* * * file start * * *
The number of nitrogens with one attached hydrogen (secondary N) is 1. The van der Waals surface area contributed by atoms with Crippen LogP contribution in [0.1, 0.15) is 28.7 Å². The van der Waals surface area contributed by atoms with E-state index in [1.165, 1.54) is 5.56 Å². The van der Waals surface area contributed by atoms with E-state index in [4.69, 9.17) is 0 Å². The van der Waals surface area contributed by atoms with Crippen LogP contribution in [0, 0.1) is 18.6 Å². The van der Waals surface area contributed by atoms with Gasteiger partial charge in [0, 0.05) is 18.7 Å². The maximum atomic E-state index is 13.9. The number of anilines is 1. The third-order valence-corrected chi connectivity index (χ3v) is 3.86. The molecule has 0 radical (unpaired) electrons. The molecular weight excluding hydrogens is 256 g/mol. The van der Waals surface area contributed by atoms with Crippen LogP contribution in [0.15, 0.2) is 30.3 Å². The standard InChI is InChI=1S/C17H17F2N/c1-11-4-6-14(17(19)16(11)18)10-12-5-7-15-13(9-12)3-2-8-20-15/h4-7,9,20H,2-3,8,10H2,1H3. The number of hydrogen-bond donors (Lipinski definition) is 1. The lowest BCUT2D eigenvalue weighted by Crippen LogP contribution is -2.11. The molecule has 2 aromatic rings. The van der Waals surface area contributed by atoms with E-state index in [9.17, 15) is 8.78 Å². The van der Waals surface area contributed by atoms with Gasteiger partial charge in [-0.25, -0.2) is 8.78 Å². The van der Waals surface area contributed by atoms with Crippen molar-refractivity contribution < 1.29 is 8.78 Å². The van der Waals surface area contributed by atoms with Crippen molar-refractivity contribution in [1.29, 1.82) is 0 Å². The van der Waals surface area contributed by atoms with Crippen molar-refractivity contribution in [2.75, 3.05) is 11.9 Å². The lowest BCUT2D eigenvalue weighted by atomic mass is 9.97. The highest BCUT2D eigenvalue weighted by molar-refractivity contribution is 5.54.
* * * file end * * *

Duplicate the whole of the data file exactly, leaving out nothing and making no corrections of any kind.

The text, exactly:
The number of nitrogens with one attached hydrogen (secondary N) is 1. The van der Waals surface area contributed by atoms with Crippen LogP contribution in [0.1, 0.15) is 28.7 Å². The van der Waals surface area contributed by atoms with E-state index in [1.165, 1.54) is 5.56 Å². The van der Waals surface area contributed by atoms with E-state index in [4.69, 9.17) is 0 Å². The van der Waals surface area contributed by atoms with Crippen LogP contribution in [0, 0.1) is 18.6 Å². The van der Waals surface area contributed by atoms with Gasteiger partial charge in [0, 0.05) is 18.7 Å². The maximum atomic E-state index is 13.9. The number of anilines is 1. The third-order valence-corrected chi connectivity index (χ3v) is 3.86. The molecule has 0 radical (unpaired) electrons. The molecular weight excluding hydrogens is 256 g/mol. The van der Waals surface area contributed by atoms with Crippen LogP contribution in [0.15, 0.2) is 30.3 Å². The standard InChI is InChI=1S/C17H17F2N/c1-11-4-6-14(17(19)16(11)18)10-12-5-7-15-13(9-12)3-2-8-20-15/h4-7,9,20H,2-3,8,10H2,1H3. The number of hydrogen-bond donors (Lipinski definition) is 1. The lowest BCUT2D eigenvalue weighted by Crippen LogP contribution is -2.11. The molecule has 2 aromatic rings. The van der Waals surface area contributed by atoms with E-state index in [9.17, 15) is 8.78 Å². The van der Waals surface area contributed by atoms with Gasteiger partial charge in [-0.25, -0.2) is 8.78 Å². The van der Waals surface area contributed by atoms with Crippen molar-refractivity contribution < 1.29 is 8.78 Å². The van der Waals surface area contributed by atoms with Crippen molar-refractivity contribution in [1.29, 1.82) is 0 Å². The van der Waals surface area contributed by atoms with Crippen molar-refractivity contribution in [2.75, 3.05) is 11.9 Å². The lowest BCUT2D eigenvalue weighted by atomic mass is 9.97. The highest BCUT2D eigenvalue weighted by molar-refractivity contribution is 5.54.